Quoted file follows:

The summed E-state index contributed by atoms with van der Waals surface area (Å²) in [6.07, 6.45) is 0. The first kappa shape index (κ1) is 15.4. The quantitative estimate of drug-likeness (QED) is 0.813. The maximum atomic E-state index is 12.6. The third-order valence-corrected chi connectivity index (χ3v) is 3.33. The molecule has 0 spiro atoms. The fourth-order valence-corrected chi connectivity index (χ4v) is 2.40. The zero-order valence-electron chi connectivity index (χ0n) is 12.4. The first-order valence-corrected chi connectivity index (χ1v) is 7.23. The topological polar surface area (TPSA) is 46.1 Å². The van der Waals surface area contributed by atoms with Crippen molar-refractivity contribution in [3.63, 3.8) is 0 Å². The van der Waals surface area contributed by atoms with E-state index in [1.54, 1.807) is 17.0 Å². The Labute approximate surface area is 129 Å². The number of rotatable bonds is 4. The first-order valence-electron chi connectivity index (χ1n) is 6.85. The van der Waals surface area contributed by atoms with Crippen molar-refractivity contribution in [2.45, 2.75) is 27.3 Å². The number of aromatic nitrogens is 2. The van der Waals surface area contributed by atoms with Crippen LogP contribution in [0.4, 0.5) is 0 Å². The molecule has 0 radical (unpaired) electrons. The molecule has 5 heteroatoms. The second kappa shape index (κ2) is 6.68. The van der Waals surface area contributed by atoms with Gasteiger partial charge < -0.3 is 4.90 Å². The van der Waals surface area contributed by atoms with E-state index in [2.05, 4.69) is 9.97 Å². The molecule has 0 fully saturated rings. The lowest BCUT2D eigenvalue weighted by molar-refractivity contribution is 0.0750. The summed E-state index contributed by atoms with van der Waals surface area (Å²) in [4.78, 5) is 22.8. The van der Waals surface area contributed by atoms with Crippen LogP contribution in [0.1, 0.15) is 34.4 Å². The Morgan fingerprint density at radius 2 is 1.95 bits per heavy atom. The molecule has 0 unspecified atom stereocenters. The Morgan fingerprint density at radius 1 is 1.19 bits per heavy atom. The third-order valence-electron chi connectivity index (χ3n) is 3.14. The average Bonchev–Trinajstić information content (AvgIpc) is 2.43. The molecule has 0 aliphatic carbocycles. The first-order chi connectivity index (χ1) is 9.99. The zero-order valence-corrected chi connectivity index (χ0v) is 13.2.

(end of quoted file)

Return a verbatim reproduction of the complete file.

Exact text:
The summed E-state index contributed by atoms with van der Waals surface area (Å²) in [6.07, 6.45) is 0. The first kappa shape index (κ1) is 15.4. The quantitative estimate of drug-likeness (QED) is 0.813. The maximum atomic E-state index is 12.6. The third-order valence-corrected chi connectivity index (χ3v) is 3.33. The molecule has 0 spiro atoms. The fourth-order valence-corrected chi connectivity index (χ4v) is 2.40. The zero-order valence-electron chi connectivity index (χ0n) is 12.4. The first-order valence-corrected chi connectivity index (χ1v) is 7.23. The topological polar surface area (TPSA) is 46.1 Å². The van der Waals surface area contributed by atoms with Crippen molar-refractivity contribution in [3.63, 3.8) is 0 Å². The van der Waals surface area contributed by atoms with E-state index in [1.54, 1.807) is 17.0 Å². The Labute approximate surface area is 129 Å². The number of rotatable bonds is 4. The first-order valence-electron chi connectivity index (χ1n) is 6.85. The van der Waals surface area contributed by atoms with Crippen molar-refractivity contribution in [2.45, 2.75) is 27.3 Å². The number of aromatic nitrogens is 2. The van der Waals surface area contributed by atoms with Crippen LogP contribution in [0.4, 0.5) is 0 Å². The molecule has 0 radical (unpaired) electrons. The molecule has 5 heteroatoms. The second kappa shape index (κ2) is 6.68. The van der Waals surface area contributed by atoms with Gasteiger partial charge < -0.3 is 4.90 Å². The van der Waals surface area contributed by atoms with E-state index in [2.05, 4.69) is 9.97 Å². The molecule has 0 fully saturated rings. The lowest BCUT2D eigenvalue weighted by molar-refractivity contribution is 0.0750. The summed E-state index contributed by atoms with van der Waals surface area (Å²) in [4.78, 5) is 22.8. The van der Waals surface area contributed by atoms with Crippen LogP contribution in [0.1, 0.15) is 34.4 Å². The Morgan fingerprint density at radius 2 is 1.95 bits per heavy atom. The molecule has 0 unspecified atom stereocenters. The Morgan fingerprint density at radius 1 is 1.19 bits per heavy atom. The third-order valence-electron chi connectivity index (χ3n) is 3.14. The average Bonchev–Trinajstić information content (AvgIpc) is 2.43. The molecule has 0 aliphatic carbocycles. The first-order chi connectivity index (χ1) is 9.99. The zero-order valence-corrected chi connectivity index (χ0v) is 13.2.